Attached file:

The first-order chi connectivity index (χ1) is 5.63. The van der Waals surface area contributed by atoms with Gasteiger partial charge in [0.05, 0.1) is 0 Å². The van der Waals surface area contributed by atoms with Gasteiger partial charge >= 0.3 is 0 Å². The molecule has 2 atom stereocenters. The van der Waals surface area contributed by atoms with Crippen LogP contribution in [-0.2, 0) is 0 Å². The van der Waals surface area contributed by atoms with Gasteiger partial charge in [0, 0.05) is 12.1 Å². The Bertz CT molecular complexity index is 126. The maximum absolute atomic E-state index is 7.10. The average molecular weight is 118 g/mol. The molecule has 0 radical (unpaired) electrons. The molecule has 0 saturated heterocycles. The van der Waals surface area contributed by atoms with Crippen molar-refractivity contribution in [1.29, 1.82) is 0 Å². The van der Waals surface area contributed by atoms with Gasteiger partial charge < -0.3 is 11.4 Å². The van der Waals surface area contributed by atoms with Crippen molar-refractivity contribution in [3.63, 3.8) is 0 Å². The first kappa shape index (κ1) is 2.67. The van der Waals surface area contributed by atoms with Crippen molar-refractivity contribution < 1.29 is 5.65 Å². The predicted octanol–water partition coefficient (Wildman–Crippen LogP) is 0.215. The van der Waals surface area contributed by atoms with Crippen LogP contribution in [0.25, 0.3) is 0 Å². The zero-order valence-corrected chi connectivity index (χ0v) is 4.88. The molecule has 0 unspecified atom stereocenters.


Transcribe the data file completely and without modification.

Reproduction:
The first-order chi connectivity index (χ1) is 5.63. The van der Waals surface area contributed by atoms with Gasteiger partial charge in [0.05, 0.1) is 0 Å². The van der Waals surface area contributed by atoms with Gasteiger partial charge >= 0.3 is 0 Å². The molecule has 2 atom stereocenters. The van der Waals surface area contributed by atoms with Crippen LogP contribution in [-0.2, 0) is 0 Å². The van der Waals surface area contributed by atoms with Gasteiger partial charge in [0, 0.05) is 12.1 Å². The Bertz CT molecular complexity index is 126. The maximum absolute atomic E-state index is 7.10. The average molecular weight is 118 g/mol. The molecule has 0 radical (unpaired) electrons. The molecule has 0 saturated heterocycles. The van der Waals surface area contributed by atoms with Crippen molar-refractivity contribution in [1.29, 1.82) is 0 Å². The van der Waals surface area contributed by atoms with Gasteiger partial charge < -0.3 is 11.4 Å². The van der Waals surface area contributed by atoms with Crippen molar-refractivity contribution in [3.63, 3.8) is 0 Å². The first kappa shape index (κ1) is 2.67. The van der Waals surface area contributed by atoms with Crippen molar-refractivity contribution < 1.29 is 5.65 Å². The predicted octanol–water partition coefficient (Wildman–Crippen LogP) is 0.215. The van der Waals surface area contributed by atoms with Crippen LogP contribution in [0.25, 0.3) is 0 Å². The zero-order valence-corrected chi connectivity index (χ0v) is 4.88. The molecule has 0 unspecified atom stereocenters.